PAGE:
Our planet’s hungriest countries contribute the least to global warming, according to a new report by Christian Aid on the impact of climate change on global food security.
The study, Hunger Strike: The climate and food vulnerability index, found that the 10 most food-insecure nations in the world generate just 0.08% of global carbon emissions.
As the planet warms, agriculture and food supplies are being disrupted, which is disproportionately impacting underdeveloped countries.
Burundi, which tops Christian Aid's food-insecurity table, is highly dependent on small-scale agriculture, which employs around 90% of its workforce. Its farmers are vulnerable to the increasing number - and severity - of droughts, floods and other extreme weather events caused by climate change.
In a country where conflict and political unrest have been a constant presence, longer and hotter dry seasons represent an additional threat to food supplies. Its chronic malnutrition rates are the highest in the world, explain the report's authors.
But the African nation’s economy has the smallest carbon footprint of any country, producing just 0.027 tonnes of CO2 per person – a figure so low, it’s often rounded down to zero, according Christian Aid. For context, the emissions generated by a single US citizen are equal to 581 people in Burundi.
Coping with change
It’s a similar story for other agriculture-dependent economies. The Democratic Republic of Congo is the world’s second-smallest carbon polluter and ranks just behind Burundi for food insecurity.
Having endured conflict, internal displacement and Ebola outbreaks, climate change poses an additional threat. Parts of the country are increasingly prone to floods, which often leads to soil erosion, landslides and crop failures. And due to higher temperatures and humidity, outbreaks of disease in livestock and crops are more common.
Communities in the country’s Great Lakes region could see fish stocks depleted due to rising water temperatures.
Off Africa’s east coast, the island nation of Madagascar, which ranks as the third most food-insecure nation, faces a constant risk of cyclones, flooding and droughts. The past few decades have seen wetter rainy seasons during cyclones, which by 2100 are forecast to increase in intensity by 50%.
Climate change is expected to produce increasingly intense rainy seasons, but hotter and dryer summer months, according to the Christian Aid report.
What’s the World Economic Forum doing about climate change?
Climate change poses an urgent threat demanding decisive action. Communities around the world are already experiencing increased climate impacts, from droughts to floods to rising seas. The World Economic Forum's Global Risks Report continues to rank these environmental threats at the top of the list.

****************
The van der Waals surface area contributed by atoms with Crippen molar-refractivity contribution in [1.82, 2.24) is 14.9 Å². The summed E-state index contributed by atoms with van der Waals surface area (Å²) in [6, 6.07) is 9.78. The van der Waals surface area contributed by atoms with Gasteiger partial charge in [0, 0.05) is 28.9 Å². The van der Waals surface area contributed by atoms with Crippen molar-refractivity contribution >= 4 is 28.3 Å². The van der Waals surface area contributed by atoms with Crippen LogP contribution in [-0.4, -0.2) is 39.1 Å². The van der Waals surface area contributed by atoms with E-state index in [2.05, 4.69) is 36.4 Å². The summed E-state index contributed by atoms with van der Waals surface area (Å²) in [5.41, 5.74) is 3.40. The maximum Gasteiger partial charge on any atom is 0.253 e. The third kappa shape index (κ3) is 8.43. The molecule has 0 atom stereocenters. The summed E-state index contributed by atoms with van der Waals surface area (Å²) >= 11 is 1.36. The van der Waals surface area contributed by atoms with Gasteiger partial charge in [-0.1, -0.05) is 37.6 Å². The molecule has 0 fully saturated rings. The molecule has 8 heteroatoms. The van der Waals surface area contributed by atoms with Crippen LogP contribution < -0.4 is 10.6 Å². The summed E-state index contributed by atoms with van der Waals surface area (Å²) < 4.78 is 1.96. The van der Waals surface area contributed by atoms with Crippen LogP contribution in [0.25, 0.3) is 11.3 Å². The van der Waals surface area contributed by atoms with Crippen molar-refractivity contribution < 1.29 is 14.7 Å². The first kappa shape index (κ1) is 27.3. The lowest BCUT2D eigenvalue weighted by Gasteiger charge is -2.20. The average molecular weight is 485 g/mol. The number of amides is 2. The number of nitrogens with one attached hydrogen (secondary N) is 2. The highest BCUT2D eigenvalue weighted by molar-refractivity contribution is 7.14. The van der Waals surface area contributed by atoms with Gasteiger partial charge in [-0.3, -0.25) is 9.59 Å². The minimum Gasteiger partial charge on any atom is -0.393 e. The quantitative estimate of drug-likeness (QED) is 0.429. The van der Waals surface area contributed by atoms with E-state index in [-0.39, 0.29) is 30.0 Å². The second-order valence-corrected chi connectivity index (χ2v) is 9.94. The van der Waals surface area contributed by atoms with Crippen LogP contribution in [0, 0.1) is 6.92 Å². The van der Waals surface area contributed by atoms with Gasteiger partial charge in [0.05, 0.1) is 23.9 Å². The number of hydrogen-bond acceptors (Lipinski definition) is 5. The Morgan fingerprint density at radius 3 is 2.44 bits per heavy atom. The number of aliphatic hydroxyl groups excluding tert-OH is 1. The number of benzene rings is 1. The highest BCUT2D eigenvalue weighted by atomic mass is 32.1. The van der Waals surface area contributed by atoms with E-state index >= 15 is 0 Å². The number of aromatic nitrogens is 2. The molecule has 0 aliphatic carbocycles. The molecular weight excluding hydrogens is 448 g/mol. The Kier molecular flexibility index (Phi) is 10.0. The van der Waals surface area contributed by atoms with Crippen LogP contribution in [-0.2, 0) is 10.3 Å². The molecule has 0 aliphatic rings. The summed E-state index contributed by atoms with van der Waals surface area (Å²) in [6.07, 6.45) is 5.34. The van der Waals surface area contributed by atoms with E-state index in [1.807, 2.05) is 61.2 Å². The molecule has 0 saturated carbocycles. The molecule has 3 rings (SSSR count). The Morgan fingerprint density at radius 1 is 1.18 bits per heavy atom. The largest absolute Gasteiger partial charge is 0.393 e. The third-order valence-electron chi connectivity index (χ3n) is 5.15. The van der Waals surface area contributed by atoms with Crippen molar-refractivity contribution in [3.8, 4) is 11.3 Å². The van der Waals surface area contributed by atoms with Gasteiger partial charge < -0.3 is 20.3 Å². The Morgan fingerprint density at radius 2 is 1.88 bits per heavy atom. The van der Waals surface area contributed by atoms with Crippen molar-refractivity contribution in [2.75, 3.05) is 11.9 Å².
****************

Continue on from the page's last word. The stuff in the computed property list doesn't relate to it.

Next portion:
To limit global temperature rise to well below 2°C and as close as possible to 1.5°C above pre-industrial levels, it is essential that businesses, policy-makers, and civil society advance comprehensive near- and long-term climate actions in line with the goals of the Paris Agreement on climate change.
The World Economic Forum's Climate Initiative supports the scaling and acceleration of global climate action through public and private-sector collaboration. The Initiative works across several workstreams to develop and implement inclusive and ambitious solutions.
This includes the Alliance of CEO Climate Leaders, a global network of business leaders from various industries developing cost-effective solutions to transitioning to a low-carbon, climate-resilient economy. CEOs use their position and influence with policy-makers and corporate partners to accelerate the transition and realize the economic benefits of delivering a safer climate.
Contact us to get involved.
Time to act
Urgent action is needed to address food insecurity, and tackling the underlying challenge of climate change will be key.
A report by the Intergovernmental Panel on Climate Change found that to avert the worst impacts of the climate crisis the world needs to roughly halve global emissions by 2030, and reach net-zero by 2050 or earlier. Alongside policy changes, governments of all countries must make fundamental changes, such as promoting renewable energy, moving away from unsustainable agricultural practices and implementing rewilding programmes.
“In a just world our problems would be something we could address ourselves. But because we haven’t caused this climate breakdown, we alone cannot solve it,” said Philip Galgallo, Christian Aid’s country director for Burundi.
“We need richer, more polluting, countries to cut their emissions rapidly if we’re going to hold back the ravages of climate change and reverse their effects. Because of the global nature of climate change this is an opportunity for the world to act together in solidarity and fairness," he added.